Now, you can argue, and there are many originalists who would agree with you, that there shouldn't be such a thing as a new rule, but once you've -- once you've agreed that there can be new rules, if this Court says this is a new rule, we acknowledge it wasn't the rule before, but it's new, it will not have retroactive effect, it seems to me that the State would be contradicting that ruling by saying oh, in our view the law used to be exactly what you say it newly is.
Once you've -- once you've agreed ... Why is he agreeing?! Every fiber of his being should be screaming no. A "new rule" isn't a new right. It's a newly discovered right. Is he playing dumb? Why? This should fuel the critics who say he's just hostile to the rights of the criminally accused.

Justice Stevens calls him on it:
JUSTICE STEVENS: But your basic position is that we should not be making new law. We should be -- we might have misinterpreted the law over the years, but, basically, this Court has no power to change the text of the Constitution or its meaning. I guess Justice Scalia's position is we have all that power in the world.


JUSTICE SCALIA: My position is we have asserted all that power in the world.

Isn't it nice that everyone had a laugh? I can see laughing if you enjoy seeing Scalia openly displaying hypocrisy and don't care that a man is in prison who might have gone free if he'd had the chance to cross-examine the witness against him. I don't think it's funny at all.

Second, federalism. A conservative justice should care about the autonomous operation of the state court system, subject to the demands of federal law. Teague expressed the deference federal judges owe to the state courts who performed their obligation to enforce federal law well enough and therefore deserve not to have to redo their work according to constitutional law standards they didn't know existed.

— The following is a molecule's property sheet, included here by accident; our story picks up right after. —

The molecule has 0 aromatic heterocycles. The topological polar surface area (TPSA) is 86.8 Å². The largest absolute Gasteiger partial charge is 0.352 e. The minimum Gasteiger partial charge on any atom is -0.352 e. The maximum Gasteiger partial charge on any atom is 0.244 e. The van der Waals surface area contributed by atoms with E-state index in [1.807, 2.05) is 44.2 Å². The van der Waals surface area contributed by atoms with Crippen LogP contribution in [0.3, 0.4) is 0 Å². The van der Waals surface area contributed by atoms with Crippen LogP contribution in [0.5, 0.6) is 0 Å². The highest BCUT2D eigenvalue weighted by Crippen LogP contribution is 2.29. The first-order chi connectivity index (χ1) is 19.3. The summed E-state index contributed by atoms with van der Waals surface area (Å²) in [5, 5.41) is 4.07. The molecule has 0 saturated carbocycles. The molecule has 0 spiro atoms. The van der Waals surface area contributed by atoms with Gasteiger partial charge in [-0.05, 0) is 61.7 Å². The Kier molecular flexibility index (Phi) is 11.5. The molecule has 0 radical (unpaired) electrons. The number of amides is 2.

Perhaps Teague should be extended to prevent the state courts from offering a broader remedy for the violation of a newly discovered right, but why would that be? Why can't the state courts devise their own remedial approach? A conservative justice should see the need to articulate a reason for turning what was deference to state courts into a limitation on state courts. Yet Chief Justice Roberts seemed eager to conflate remedies and rights. He asserted that the nonretroactivity of a right is part of the definition of the right, and then said that retroactivity "at least" a matter of federal common law, "and doesn't Federal common law preempt State common law?"